Books by Gerald Posner

GOD'S BANKERS by Gerald Posner
Released: Feb. 3, 2015

"A meticulous work that cracks wide open the Vatican's legendary, enabling secrecy."
A dogged reporter exhaustively pursues the nefarious enrichment of the Vatican, from the Borgias to Pope Francis. Read full book review >
Released: Oct. 13, 2009

"An awesome catalog of crime, corruption, depravity and visionary chutzpah."
The dark, dark story of the sunny American Riviera. Read full book review >
MOTOWN by Gerald Posner
Released: Jan. 7, 2003

"Warts-and-all nostalgia evokes the undeniable power of the Motown sound."
Precisely rendered account of the Motor City hit factory's rise, fall, and corporatized rebirth. Read full book review >
Released: May 13, 1991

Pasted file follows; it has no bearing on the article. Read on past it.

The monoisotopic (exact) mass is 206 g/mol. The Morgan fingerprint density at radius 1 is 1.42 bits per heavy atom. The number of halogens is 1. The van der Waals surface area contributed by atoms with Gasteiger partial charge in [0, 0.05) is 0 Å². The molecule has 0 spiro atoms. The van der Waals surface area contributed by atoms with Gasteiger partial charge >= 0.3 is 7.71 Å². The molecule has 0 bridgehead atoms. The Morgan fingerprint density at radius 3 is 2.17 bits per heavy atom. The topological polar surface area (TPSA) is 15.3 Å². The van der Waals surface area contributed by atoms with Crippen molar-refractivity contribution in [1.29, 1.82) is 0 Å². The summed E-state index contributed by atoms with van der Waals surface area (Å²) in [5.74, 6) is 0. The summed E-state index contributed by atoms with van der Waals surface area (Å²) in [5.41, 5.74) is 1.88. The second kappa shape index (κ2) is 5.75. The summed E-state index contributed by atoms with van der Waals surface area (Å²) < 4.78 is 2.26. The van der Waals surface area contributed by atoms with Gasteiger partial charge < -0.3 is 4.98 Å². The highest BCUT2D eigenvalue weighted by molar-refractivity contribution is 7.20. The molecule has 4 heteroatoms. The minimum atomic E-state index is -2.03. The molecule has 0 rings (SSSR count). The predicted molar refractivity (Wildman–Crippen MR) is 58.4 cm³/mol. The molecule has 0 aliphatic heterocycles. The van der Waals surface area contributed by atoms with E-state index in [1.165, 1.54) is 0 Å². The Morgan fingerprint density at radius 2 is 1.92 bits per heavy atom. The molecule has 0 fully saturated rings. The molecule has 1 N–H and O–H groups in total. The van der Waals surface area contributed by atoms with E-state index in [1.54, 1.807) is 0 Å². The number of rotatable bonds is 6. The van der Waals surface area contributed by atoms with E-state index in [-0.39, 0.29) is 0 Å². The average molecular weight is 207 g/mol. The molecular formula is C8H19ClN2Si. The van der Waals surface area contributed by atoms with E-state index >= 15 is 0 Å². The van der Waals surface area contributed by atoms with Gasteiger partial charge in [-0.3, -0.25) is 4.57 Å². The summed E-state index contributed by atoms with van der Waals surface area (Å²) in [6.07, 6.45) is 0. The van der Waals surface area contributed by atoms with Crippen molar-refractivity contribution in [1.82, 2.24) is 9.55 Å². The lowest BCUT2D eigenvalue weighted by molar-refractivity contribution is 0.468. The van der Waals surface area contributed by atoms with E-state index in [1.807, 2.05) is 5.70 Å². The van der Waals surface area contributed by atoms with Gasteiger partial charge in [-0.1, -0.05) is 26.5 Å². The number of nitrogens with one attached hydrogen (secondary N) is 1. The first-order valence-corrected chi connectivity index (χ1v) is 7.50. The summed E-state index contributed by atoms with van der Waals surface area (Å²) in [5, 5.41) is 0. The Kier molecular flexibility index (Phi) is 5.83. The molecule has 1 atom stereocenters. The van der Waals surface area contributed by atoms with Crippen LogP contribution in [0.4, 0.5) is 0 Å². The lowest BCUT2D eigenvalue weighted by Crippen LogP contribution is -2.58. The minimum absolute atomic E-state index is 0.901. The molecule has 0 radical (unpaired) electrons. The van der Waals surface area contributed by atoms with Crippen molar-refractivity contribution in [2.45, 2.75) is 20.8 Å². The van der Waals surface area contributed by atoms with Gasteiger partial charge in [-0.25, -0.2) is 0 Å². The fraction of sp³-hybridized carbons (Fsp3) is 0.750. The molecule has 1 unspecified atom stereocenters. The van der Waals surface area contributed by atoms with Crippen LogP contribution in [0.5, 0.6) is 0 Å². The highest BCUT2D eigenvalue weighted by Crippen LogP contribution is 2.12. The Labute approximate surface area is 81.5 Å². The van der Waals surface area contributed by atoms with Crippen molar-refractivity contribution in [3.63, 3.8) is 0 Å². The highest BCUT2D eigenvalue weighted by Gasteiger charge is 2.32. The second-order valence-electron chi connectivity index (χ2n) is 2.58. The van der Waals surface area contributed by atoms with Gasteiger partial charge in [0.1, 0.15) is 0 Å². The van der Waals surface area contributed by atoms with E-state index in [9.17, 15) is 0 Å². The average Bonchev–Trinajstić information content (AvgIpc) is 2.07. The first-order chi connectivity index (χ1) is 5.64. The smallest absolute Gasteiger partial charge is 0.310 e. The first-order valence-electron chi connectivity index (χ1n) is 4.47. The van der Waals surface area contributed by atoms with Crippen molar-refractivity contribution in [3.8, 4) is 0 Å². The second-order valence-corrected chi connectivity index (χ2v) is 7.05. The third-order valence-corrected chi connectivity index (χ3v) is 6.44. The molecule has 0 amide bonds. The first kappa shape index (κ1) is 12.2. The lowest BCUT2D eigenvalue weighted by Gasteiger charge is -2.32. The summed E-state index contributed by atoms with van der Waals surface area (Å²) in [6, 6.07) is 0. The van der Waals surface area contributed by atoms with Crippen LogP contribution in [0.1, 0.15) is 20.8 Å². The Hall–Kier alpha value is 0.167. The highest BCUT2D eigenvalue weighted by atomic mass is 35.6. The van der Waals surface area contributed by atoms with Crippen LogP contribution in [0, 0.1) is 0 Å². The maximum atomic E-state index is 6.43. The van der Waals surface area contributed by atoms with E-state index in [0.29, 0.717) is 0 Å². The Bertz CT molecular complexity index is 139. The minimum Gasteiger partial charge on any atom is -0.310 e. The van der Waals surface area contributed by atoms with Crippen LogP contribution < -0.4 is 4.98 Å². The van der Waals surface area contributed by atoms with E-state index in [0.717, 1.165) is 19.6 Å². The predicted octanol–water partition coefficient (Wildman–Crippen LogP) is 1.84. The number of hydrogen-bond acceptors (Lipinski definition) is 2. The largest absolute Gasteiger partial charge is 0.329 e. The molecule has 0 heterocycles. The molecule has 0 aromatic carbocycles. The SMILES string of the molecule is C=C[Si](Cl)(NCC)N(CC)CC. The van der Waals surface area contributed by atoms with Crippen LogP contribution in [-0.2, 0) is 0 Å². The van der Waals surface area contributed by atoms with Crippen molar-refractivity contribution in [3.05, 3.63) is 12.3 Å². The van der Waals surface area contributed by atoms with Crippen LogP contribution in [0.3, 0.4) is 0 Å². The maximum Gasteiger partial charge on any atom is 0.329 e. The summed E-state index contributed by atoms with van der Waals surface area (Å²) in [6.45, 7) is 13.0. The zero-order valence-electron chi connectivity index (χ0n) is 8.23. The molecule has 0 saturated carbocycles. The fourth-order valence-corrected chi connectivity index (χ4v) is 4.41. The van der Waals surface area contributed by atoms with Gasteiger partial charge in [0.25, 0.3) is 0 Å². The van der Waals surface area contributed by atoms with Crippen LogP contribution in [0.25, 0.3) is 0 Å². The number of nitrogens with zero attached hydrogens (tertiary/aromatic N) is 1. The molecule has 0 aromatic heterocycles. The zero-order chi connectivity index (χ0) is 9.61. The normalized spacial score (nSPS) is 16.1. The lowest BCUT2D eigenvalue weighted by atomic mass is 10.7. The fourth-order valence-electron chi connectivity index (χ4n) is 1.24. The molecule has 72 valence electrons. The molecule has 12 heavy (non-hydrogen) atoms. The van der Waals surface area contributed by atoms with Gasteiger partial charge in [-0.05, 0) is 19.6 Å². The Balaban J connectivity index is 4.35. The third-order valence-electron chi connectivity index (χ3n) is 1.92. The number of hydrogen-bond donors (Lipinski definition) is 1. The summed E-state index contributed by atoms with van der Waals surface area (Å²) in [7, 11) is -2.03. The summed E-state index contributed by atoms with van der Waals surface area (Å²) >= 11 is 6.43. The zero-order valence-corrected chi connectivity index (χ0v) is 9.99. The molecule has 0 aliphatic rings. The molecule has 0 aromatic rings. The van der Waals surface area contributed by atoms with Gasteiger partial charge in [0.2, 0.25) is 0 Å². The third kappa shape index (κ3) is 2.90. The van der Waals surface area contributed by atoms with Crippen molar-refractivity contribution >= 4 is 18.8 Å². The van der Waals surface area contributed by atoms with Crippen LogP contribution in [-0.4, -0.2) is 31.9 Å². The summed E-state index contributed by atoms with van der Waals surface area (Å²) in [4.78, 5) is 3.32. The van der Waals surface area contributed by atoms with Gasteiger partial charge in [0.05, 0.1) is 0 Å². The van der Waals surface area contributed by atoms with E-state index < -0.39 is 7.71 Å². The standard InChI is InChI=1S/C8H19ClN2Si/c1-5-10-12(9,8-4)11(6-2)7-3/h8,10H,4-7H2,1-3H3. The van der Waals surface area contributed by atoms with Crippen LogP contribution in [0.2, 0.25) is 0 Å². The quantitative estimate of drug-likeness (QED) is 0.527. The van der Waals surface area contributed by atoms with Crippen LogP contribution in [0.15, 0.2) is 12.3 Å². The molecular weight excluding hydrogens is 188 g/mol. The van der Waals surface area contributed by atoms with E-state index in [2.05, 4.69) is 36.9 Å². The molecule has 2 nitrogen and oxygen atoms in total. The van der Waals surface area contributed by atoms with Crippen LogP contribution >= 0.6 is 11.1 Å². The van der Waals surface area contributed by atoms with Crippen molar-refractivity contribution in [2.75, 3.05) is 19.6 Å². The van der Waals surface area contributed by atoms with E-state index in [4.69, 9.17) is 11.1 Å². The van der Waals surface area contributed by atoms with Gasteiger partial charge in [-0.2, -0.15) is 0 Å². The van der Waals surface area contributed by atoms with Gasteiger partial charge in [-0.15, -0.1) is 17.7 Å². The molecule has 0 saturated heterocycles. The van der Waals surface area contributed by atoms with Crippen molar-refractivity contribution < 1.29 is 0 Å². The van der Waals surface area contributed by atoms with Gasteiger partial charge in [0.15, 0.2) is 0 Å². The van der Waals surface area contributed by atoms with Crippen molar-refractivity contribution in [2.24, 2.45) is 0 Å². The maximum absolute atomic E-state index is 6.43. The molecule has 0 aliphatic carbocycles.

Posner (Mengele, 1986; The Warlord's Crime, 1988) spent a long time searching for the offspring of some of Hitler's henchmen. Despite meeting angry rebuffs, he did find some who would reveal what it was like to grow up in a Nazi family; here, skillfully edited and reported, are their stories. Almost every chapter dwells on one of the Nazi elite as seen from the vantage point of a child. One is startled to read a description of a mass-murdering Nazi leader as a ``loving father.'' Wolfe Hess defends his father Rudolf as a ``man of peace'' who was wrongfully imprisoned and murdered by his Allied guards; Hans Frank, the ``Butcher of Poland,'' is condemned by one son but admired by another; the gross egotist Goering is still beloved by his daughter Edda; and children of Mengele—the ``Angel of Death'' of Auschwitz—and of Donitz (Hitler's successor) and others appear unrepentant while remembering the glory days of the Third Reich as the ``good time.'' The only uplifting narrative is the portrait of the brave and highly gifted aristocrat Count Claus von Stauffenberg, a cultured soldier who led the failed attempt on Hitler's life and who was executed as a traitor to Nazi Germany. He is revered in his children's memory as a heroic and humane father. Though adding little to the historical record, Posner's absorbing human-interest sketches speak clearly of the deep emotional reactions of those who must bear their terrible burdens of inherited guilt. Read full book review >